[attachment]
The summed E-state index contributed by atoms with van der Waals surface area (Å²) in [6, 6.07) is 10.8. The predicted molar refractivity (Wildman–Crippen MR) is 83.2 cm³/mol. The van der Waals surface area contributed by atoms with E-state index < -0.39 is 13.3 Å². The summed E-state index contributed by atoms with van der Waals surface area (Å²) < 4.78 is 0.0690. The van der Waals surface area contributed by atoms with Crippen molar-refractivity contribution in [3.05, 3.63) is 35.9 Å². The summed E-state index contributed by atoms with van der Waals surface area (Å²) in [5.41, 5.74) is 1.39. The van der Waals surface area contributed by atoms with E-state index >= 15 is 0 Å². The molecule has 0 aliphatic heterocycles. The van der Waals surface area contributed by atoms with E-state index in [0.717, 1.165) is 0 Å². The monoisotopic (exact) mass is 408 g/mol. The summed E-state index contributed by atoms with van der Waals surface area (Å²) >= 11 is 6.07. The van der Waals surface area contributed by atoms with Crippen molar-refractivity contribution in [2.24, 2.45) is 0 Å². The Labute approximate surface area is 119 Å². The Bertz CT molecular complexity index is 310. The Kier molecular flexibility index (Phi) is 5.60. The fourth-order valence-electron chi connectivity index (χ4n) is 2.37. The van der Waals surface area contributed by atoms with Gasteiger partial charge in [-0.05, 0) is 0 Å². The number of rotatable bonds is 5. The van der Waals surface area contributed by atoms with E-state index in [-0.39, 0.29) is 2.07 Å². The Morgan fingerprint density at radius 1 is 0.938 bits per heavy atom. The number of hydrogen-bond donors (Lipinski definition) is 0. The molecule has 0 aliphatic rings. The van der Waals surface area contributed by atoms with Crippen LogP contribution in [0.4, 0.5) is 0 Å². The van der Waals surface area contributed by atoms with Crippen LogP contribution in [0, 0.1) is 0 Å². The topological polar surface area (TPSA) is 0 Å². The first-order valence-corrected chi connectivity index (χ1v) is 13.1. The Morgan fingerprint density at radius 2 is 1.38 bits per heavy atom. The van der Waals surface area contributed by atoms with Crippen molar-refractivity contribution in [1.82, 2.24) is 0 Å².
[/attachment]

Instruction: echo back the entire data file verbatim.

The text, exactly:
The summed E-state index contributed by atoms with van der Waals surface area (Å²) in [6, 6.07) is 10.8. The predicted molar refractivity (Wildman–Crippen MR) is 83.2 cm³/mol. The van der Waals surface area contributed by atoms with E-state index < -0.39 is 13.3 Å². The summed E-state index contributed by atoms with van der Waals surface area (Å²) < 4.78 is 0.0690. The van der Waals surface area contributed by atoms with Crippen molar-refractivity contribution in [3.05, 3.63) is 35.9 Å². The summed E-state index contributed by atoms with van der Waals surface area (Å²) in [5.41, 5.74) is 1.39. The van der Waals surface area contributed by atoms with E-state index >= 15 is 0 Å². The molecule has 0 aliphatic heterocycles. The van der Waals surface area contributed by atoms with E-state index in [0.717, 1.165) is 0 Å². The monoisotopic (exact) mass is 408 g/mol. The summed E-state index contributed by atoms with van der Waals surface area (Å²) >= 11 is 6.07. The van der Waals surface area contributed by atoms with Crippen molar-refractivity contribution in [2.24, 2.45) is 0 Å². The Labute approximate surface area is 119 Å². The Bertz CT molecular complexity index is 310. The Kier molecular flexibility index (Phi) is 5.60. The fourth-order valence-electron chi connectivity index (χ4n) is 2.37. The van der Waals surface area contributed by atoms with Gasteiger partial charge in [-0.05, 0) is 0 Å². The number of rotatable bonds is 5. The van der Waals surface area contributed by atoms with E-state index in [-0.39, 0.29) is 2.07 Å². The Morgan fingerprint density at radius 1 is 0.938 bits per heavy atom. The number of hydrogen-bond donors (Lipinski definition) is 0. The molecule has 0 aliphatic rings. The van der Waals surface area contributed by atoms with Crippen LogP contribution in [0.4, 0.5) is 0 Å². The van der Waals surface area contributed by atoms with Crippen LogP contribution in [0, 0.1) is 0 Å². The topological polar surface area (TPSA) is 0 Å². The first-order valence-corrected chi connectivity index (χ1v) is 13.1. The Morgan fingerprint density at radius 2 is 1.38 bits per heavy atom. The van der Waals surface area contributed by atoms with Crippen molar-refractivity contribution in [1.82, 2.24) is 0 Å².